Magma plumes and plate tectonics shape lifespan of volcanic islands
Volcanic islands may be scenic, but they're also short-lived by geological standards. By looking at 14 volcanic island chains, MIT scientists have gained insights into why some islands last longer than others and how this might affect their ecologies.
If you look at a map of the Hawaiian Islands, you'll notice that they are made up of one big island with a couple of active volcanoes and a string of increasingly smaller islands trailing in a westward arc until they fade out as a few sandy atolls. Far from being a coincidence, they are an illustration of how volcanic islands are born and die.
Volcanic island chains form when a hot plume of molten magma shoots up through the mantle and punctures the Earth's crust to form a new island, which is then pushed above sea level by the ocean floor swelling in a line for hundreds or thousands of kilometers under the pressure of the plume.
However, the plume doesn't stay in one place or, more accurately, the Earth's crust doesn't. The planet's tectonic plates are in constant motion in relation to one another, so the plate over the plume moves along, resulting in more islands in the chain being created over millions of years. As time goes on, the oldest islands wear away and sink back into the sea.
This process produced the Hawaiian islands, the Canary Islands, and the Galapagos Island chain among others. But the lifespan of these islands varies from a few million years to 20 million years. Why this happens is unclear, but the MIT team says that two of the determining factors are the speed of the tectonic plate and the size of the seabed swell caused by the plume.
Based on a study of 14 volcanic islands, the team found that the slower a plate is moving and the larger the plume swell, the longer-lived an island is. This is why the Hawaiian Islands last longer than the Galapagos, and the Canary Islands are the oldest in the world.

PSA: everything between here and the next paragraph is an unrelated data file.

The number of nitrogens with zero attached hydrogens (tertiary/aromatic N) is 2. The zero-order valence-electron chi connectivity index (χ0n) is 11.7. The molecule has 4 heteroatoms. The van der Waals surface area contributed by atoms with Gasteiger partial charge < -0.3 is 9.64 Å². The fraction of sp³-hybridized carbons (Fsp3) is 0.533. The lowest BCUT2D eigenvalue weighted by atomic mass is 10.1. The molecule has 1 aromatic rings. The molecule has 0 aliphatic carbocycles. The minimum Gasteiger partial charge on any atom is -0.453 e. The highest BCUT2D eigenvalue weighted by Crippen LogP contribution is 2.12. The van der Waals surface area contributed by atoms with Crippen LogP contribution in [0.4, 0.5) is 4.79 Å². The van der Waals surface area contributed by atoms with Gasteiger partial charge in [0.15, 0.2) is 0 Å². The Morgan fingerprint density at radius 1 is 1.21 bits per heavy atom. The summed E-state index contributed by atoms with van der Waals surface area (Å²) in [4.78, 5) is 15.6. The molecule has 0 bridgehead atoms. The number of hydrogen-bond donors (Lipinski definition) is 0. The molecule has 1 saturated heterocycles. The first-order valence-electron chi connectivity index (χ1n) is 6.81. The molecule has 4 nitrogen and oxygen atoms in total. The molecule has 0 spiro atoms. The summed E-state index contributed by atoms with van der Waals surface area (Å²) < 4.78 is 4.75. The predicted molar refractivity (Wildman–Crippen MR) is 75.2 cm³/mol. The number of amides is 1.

Originally, it was thought that island lifespans were controlled by thermal uplift, but the islands were sinking into the sea faster than simple cooling could account for. By looking at how each island chain moved in relation to the plume that formed them and the length of the well, the MIT team found that by dividing the swell distance by the plate velocity, they could determine how long an island would be directly over the plume swell before it sank into the ocean. This makes the island chains into a sort of treadmill where life has a limited time to establish itself and evolve.
"You’re looking at a process in the solid Earth which is contributing to the fact that the Galapagos is a very fast-moving treadmill, with islands moving off very quickly, with not a long time to erode, and this was the system that led to people discovering evolution," says Leigh Royden, professor of earth, atmospheric and planetary sciences at MIT. "So in a sense, this process really set the stage for humans to figure out what evolution was about, by doing it in this microcosm. If there hadn’t been this process, and the Galapagos hadn’t been on that short residence time, who knows how long it would have taken for people to figure it out."
The study was published in Science Advances.